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Person of Interest JN & GP Shaw’s ‘Death’ & Shahi’s Exit

Written by Blue Finch   // January 9, 2015

Shaw-Death-Scene

Person of Interest JN & GP Shaw’s ‘Death’ & Shahi’s Exit

 

There were a few times I disliked something Shaw had done, but I can say I loved her from the moment she stood shoulder to should with John Reese protecting Harold Finch from the now deceased Special Counsel and Agent Hersh. And in Person of Interest season 4 Trilogy’s If-Then-Else, Shaw might have given her life for Harold, for John, for Lionel Fusco, for possibly life as the human race knows it, and especially for Samantha Groves. I’ll miss you, Sameen.

Entertainment Weekly’s 

Catch your breath, POI fans — answers have arrived!

Tuesday’s shocking episode claimed Samaritan’s latest victim: Shaw, who went out in a blaze of glory by sacrificing herself so the rest of Team Machine could escape. It’s a bold, dynamic move for Shaw, and a bittersweet one for actress Sarah Shahi (who spoke with EW about her decision to leave the series—she’s pregnant!).

EW caught up with executive producers Jonathan Nolan and Greg Plageman to talk about that big twist and the much-anticipated kiss between the show’s electrifying women.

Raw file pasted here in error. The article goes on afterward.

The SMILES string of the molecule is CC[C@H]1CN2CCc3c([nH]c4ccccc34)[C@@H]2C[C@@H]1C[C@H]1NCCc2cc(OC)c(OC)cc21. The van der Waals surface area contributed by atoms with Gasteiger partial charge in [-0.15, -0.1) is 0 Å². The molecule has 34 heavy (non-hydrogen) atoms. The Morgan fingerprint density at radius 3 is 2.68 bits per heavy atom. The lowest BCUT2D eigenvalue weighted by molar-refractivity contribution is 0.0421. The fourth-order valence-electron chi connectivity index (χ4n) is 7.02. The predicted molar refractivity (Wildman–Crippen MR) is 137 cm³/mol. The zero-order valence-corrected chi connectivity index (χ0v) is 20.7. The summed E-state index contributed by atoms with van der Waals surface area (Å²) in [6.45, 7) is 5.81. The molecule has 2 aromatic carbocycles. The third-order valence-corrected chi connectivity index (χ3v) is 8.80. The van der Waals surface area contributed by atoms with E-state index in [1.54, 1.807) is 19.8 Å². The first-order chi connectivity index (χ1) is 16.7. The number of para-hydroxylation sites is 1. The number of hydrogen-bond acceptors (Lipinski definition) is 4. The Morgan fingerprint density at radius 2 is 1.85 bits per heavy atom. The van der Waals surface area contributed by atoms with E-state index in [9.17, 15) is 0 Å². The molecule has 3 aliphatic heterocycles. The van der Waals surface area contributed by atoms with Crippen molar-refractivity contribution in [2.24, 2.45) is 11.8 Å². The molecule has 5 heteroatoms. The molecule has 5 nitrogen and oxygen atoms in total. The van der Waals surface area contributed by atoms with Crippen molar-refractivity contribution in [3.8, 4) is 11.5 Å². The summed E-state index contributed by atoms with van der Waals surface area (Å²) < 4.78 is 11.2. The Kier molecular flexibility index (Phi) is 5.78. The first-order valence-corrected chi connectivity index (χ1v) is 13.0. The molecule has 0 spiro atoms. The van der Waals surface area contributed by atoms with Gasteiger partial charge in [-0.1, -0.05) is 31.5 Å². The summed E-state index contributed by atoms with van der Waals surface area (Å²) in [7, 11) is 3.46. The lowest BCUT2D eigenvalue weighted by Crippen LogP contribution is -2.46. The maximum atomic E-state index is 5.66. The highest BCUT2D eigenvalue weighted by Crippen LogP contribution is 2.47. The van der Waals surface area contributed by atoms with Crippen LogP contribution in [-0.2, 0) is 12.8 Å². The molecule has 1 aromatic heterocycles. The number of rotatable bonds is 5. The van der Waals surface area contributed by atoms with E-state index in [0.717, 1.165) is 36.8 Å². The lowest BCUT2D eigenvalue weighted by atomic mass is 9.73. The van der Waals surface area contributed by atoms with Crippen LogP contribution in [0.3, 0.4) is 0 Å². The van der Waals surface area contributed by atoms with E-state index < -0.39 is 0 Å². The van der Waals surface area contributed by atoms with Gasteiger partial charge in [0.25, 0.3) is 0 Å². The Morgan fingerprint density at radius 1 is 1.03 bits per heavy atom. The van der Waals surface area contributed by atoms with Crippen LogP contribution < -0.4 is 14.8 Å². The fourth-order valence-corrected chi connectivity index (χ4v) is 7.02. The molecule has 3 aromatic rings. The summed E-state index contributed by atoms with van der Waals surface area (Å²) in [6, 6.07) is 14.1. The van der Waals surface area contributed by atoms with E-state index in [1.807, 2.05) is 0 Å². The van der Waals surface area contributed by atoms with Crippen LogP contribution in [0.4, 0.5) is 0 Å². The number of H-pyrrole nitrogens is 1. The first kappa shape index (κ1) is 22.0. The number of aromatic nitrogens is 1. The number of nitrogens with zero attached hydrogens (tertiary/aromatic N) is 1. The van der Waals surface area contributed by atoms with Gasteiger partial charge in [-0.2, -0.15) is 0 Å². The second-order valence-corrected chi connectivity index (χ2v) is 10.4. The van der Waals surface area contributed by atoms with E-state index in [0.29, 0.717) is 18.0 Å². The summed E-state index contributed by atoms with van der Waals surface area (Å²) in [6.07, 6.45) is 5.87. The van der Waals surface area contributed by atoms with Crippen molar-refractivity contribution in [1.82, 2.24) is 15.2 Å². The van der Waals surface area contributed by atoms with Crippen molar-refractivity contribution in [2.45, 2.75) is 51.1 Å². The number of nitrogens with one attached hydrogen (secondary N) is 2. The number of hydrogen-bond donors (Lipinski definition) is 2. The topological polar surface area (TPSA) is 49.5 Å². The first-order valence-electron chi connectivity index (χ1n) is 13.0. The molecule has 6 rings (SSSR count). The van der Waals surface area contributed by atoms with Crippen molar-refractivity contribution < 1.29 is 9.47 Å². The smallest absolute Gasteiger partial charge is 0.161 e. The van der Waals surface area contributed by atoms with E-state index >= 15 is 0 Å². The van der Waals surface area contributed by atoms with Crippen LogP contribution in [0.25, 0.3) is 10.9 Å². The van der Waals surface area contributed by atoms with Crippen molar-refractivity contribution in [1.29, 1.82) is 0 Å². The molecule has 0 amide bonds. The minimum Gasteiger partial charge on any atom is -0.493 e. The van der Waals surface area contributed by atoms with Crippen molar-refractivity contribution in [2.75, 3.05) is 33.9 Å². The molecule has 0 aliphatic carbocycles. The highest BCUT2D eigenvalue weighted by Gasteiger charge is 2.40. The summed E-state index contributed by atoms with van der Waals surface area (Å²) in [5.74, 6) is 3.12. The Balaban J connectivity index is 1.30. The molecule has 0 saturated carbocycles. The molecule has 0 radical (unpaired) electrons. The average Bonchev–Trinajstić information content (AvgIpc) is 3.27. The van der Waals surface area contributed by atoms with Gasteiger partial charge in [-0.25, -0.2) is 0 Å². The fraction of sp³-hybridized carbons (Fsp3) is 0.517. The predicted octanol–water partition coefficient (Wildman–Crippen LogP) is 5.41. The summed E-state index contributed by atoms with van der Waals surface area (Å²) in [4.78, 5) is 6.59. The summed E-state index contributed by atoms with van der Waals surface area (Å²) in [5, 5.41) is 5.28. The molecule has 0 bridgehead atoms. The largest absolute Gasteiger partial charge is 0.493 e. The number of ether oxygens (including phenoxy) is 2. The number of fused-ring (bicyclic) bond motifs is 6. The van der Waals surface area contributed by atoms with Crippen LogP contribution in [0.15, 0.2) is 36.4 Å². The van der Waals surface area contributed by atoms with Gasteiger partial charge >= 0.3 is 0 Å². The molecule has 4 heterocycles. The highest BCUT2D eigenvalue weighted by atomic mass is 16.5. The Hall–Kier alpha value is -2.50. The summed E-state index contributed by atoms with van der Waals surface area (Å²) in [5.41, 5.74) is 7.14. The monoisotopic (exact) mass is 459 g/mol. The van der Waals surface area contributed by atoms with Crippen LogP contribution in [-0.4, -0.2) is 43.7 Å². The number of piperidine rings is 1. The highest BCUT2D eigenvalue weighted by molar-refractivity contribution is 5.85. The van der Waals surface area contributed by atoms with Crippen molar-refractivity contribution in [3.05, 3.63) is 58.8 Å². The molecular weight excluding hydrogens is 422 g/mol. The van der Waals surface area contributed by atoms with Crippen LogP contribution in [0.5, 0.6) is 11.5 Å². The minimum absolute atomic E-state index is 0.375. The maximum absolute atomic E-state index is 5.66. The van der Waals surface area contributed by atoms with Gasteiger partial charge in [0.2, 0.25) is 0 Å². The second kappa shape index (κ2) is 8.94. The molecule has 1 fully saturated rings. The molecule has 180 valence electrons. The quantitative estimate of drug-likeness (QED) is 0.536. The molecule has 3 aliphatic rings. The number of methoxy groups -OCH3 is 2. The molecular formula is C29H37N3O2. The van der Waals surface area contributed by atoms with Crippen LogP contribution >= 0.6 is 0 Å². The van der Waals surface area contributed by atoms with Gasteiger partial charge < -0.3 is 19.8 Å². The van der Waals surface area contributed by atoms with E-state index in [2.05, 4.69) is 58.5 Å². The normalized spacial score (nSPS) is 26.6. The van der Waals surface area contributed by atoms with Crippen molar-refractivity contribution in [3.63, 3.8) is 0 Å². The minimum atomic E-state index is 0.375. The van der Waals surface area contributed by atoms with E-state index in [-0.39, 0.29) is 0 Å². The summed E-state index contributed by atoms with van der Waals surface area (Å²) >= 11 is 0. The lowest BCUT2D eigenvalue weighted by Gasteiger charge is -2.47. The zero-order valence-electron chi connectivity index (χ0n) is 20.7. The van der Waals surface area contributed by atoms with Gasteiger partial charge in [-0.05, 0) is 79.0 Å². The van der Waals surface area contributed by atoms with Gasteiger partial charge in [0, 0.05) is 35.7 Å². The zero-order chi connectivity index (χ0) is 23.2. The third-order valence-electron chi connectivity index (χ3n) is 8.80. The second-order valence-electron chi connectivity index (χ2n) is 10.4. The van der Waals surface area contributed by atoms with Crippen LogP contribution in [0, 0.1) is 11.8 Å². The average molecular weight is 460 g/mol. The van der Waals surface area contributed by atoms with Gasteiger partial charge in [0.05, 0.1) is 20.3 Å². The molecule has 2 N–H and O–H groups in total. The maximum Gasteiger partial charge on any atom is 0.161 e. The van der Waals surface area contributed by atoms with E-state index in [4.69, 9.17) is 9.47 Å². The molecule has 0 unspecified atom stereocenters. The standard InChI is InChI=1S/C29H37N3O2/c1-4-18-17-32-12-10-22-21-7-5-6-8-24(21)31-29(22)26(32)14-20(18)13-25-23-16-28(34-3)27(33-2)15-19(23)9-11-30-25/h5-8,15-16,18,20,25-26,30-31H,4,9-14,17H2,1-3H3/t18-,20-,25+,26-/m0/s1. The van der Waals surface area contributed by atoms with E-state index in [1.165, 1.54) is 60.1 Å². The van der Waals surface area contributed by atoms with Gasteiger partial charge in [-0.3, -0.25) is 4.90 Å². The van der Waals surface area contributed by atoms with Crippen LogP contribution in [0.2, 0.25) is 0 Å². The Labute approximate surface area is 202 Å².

ENTERTAINMENT WEEKLY: You keep topping yourselves with these high-concept episodes. Is it getting harder?
JONATHAN NOLAN:
It’s become a **** contest in terms of who can come up with the wildest, craziest ride for our audience. [laughs]
GREG PLAGEMAN: At the beginning of the year we put all the actors in a room with a revolver and put one bullet in the chamber and figure out how to write to that.

So, the character who does the most stunts comes to you and tells you she’s pregnant. What comes to your mind?
NOLAN:
Oh ****. That’s the first thing that comes to mind, because she’s part of the show, and remains to be a part of the show for us. But then the second thing that kicks in is, “Oh, are we going to have some fun with this.” That’s the thing about being writers—anything that gives you an opportunity to build a narrative in a dramatic direction like this is good for everyone. It’s fantastic. You want to re-distinguish yourself from the kind of television where it’s the character you love and you know they’re always going to be there! You know everyone’s safe. It seemed like this was a good opportunity to take the challenge. We were happy for Sarah and happy for ourselves because it was an opportunity to tell a pretty mind-blowing hour of television.